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Re: [XP] Managers' ills and developers' ills -How to build trust?

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  • Dakshinamurthy Karra
    On Tue, 1 Mar 2005 08:00:01 -0600, yahoogroups@jhrothjr.com ... I dont know what he is involved in recently and whether he had any current real world
    Message 1 of 31 , Mar 1, 2005
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      On Tue, 1 Mar 2005 08:00:01 -0600, yahoogroups@...
      <yahoogroups@...> wrote:
      > Meaning that his real world experiance is on very large systems
      > that are notorious for coming in late, over budget and with hordes
      > of defects. Also that he has no current real world experiance; OS/360
      > was a 1960s and 1970s venture.
      >
      > (For anyone reading this and wondering who we're talking about,
      > it's Watts Humphrey.)
      >
      I dont know what he is involved in recently and whether he had any
      "current real world experience". That does not stop me from reading
      his view points. As I read his works, I agree with most of the
      problems he identifies in software development. I do not agree with
      his solutions. His view points are radically different from what my
      own notions tell me.

      Besides, the article clearly talks about "large scale" projects. May
      be a valid discussion should revolve around the 12 questions he
      mentioned and giving perspectives from whatever one believes.

      Thanks and Regards
      KD

      --
      Dakshinamurthy Karra
      CTO, Subex Systems Ltd.(http://www.subexsystems.com)
    • Marco Dorantes
      In the search to better understand more perspectives, I looked for a recent presentation by Mr. Watts Humphrey. And happened again, I better understood the
      Message 31 of 31 , Mar 15, 2005
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        In the search to better understand more perspectives, I looked for a
        recent presentation by Mr. Watts Humphrey.

        And happened again, I better understood the general background and
        aims of TSP/PSP from the original author than from second-hand
        material by peripheral or secondary authors.

        The TSP/PSP practice I have observed looks very, very far away from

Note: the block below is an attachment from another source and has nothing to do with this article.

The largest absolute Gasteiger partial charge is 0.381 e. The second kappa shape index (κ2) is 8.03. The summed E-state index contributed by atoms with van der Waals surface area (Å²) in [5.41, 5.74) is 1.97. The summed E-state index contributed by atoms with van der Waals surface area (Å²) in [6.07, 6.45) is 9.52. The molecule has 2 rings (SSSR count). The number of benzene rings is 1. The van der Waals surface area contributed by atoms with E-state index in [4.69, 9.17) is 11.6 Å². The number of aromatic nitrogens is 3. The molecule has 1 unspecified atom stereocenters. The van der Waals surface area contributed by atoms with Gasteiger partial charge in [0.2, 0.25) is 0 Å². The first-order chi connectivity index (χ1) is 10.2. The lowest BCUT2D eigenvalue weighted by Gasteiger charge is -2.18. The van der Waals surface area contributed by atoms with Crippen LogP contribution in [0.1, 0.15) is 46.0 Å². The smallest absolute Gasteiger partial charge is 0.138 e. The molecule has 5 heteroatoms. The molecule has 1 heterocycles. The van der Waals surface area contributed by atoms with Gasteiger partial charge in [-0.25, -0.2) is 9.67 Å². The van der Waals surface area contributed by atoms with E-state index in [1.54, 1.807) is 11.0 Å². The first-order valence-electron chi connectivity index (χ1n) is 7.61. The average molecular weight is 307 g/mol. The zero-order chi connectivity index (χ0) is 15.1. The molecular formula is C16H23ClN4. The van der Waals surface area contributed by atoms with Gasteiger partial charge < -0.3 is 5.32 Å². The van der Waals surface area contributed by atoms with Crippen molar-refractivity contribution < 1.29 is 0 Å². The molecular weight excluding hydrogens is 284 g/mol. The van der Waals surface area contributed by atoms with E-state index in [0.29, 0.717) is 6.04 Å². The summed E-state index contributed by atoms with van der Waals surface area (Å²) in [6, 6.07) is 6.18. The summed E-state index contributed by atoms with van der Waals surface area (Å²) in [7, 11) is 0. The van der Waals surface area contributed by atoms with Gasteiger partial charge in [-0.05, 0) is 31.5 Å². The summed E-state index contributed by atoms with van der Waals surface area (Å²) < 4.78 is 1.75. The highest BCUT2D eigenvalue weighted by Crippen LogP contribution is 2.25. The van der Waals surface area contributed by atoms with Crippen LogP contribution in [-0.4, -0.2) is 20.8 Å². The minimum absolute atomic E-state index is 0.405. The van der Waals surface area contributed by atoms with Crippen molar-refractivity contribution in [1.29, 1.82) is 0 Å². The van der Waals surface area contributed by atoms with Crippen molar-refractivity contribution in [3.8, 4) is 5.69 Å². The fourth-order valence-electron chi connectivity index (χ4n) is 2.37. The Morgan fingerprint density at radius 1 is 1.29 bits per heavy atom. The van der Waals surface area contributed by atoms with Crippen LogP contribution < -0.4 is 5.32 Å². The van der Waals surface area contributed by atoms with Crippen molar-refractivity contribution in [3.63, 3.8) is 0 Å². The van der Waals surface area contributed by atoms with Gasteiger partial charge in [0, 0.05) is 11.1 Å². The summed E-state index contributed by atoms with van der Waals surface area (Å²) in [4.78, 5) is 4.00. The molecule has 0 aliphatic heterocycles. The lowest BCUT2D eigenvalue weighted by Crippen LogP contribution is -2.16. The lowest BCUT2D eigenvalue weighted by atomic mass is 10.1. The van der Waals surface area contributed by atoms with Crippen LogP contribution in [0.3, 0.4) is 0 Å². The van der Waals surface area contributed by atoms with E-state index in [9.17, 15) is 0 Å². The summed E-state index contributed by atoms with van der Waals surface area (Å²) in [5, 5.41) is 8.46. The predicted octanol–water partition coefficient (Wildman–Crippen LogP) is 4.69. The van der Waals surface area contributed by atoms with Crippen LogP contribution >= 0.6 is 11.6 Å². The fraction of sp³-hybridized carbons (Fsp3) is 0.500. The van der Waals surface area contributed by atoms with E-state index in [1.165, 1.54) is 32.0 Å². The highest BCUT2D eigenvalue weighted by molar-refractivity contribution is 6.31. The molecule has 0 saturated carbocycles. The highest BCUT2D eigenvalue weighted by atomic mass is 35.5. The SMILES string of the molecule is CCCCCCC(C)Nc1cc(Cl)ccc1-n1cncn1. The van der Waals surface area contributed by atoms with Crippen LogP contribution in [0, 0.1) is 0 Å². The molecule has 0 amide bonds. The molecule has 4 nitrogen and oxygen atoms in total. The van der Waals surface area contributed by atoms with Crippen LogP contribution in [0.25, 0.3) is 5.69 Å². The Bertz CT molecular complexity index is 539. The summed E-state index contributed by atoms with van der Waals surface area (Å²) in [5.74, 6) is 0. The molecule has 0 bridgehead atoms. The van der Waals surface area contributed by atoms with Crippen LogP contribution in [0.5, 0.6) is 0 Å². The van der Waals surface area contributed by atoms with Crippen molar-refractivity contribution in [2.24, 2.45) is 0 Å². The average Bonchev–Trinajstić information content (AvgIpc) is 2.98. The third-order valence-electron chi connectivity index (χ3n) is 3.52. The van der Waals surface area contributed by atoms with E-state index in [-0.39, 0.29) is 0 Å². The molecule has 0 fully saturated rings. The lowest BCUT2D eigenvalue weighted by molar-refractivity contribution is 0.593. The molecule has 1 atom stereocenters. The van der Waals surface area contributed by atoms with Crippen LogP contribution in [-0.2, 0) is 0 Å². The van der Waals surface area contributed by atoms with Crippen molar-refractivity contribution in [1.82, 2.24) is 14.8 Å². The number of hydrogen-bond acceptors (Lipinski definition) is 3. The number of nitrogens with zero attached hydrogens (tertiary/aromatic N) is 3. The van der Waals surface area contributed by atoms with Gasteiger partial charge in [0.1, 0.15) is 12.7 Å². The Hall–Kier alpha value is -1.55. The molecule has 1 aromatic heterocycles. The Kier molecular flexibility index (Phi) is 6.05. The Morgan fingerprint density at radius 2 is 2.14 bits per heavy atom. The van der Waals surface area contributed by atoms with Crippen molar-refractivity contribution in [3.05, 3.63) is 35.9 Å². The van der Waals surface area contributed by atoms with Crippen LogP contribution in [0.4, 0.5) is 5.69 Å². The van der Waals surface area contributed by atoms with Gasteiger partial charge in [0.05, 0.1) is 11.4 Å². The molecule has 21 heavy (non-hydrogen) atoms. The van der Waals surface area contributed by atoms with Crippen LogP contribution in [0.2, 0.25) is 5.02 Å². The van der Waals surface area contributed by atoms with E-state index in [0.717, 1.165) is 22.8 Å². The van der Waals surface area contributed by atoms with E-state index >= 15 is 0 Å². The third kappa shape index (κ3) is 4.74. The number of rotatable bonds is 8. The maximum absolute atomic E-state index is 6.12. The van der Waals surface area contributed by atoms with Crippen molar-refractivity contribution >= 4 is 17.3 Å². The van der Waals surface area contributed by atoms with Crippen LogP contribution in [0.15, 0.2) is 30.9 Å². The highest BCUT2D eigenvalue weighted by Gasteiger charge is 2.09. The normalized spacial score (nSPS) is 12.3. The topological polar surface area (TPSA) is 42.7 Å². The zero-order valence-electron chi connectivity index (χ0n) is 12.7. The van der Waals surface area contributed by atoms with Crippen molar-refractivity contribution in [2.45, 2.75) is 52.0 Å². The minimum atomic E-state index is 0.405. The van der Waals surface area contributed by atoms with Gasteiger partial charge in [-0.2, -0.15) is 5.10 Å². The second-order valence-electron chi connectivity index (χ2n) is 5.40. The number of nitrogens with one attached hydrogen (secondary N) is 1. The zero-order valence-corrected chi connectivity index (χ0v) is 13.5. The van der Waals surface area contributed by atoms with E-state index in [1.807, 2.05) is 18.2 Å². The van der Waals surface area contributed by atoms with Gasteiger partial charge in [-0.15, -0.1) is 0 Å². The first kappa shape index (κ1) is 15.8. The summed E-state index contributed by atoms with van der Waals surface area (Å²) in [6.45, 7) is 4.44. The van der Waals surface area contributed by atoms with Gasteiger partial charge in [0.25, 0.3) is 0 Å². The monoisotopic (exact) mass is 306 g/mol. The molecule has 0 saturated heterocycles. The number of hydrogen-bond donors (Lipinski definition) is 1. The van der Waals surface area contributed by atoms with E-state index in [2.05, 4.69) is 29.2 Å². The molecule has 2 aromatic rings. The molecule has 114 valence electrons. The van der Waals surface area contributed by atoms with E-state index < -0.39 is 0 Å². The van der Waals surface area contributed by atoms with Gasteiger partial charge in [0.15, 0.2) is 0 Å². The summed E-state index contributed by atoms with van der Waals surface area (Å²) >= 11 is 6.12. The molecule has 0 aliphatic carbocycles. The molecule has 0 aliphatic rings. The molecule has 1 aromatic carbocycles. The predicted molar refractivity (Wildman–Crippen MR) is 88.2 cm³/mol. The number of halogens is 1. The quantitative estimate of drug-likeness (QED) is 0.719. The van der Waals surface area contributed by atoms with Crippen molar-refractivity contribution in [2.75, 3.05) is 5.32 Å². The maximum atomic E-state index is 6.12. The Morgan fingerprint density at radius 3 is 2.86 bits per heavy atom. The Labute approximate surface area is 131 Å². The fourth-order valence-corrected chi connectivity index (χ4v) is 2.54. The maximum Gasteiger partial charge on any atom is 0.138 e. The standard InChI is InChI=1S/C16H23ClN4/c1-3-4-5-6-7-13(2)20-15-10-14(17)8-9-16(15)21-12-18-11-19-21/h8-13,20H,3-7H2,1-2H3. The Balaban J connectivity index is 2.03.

what Mr. Humphrey said in this presentation.

        Now, I better understand how TSP/PSP and agile methods could possible
        work harmoniously, I heard it from Mr. Humphrey: PSP/TSP concepts
        guide you to what you should do in order to increase and keep the
        focus on quality. The how is not included, you (a particular member
        and team) must go and figure out how to put those concepts in
        practice (enter agile methods or whatever else).

        And when these perspectives could not possible work together: TSP/PSP
        are better suited for plan-driven methods, the degree of "on the road
        adaptability" is limited; on the other hand agility counts self-
        adaptation, emergent behavior and continuous planning as part of its
        essence and "on the road adaptability" is maximized. If this ability
        is in conflict in a particular context then they don't go
        together.

        Certainly they share a lot of things; I could not say they share a
        common foundation because this is where they are completely different
        because of the principal role of authors and background of inception,
        but they share these (from my short-term memory):

        Components of winning teams:

        Members share a common goal
        Members define their own process and plan
        Team runs its own show
        Management trust the team
        Team does its utmost to meet its commitments
        Don't force people to do or adopt anything
        Management can only enable such teams
        The quality focus is at the individual level
        The collected productivity data belongs and serves the individual and
        the team not management levels
        Focus on how to build trust

        I have a nebulous, unfinished perception that TSP/PSP/CMMI is the
        next version of Taylorism [1] suited for the information revolution,
        a reason why I think so is that it portrays a system of belief based
        on the scientific method for management, whereas agility looks for
        the tenets of the scientific method applied to the design activity
        (which is pretty much the core in software).

        > - http://xperiencingagility.blogspot.com/. I tried to be as open as
        > possible in answering them. I am sure Kent/Ron and so many others in
        > this list can answer those questions better than I did. Please do
        have
        > a look and give your comments.

        I will (time permitting)

        [1] http://www.citerus.se/jsp/se/pnehm04-2-1.jsp
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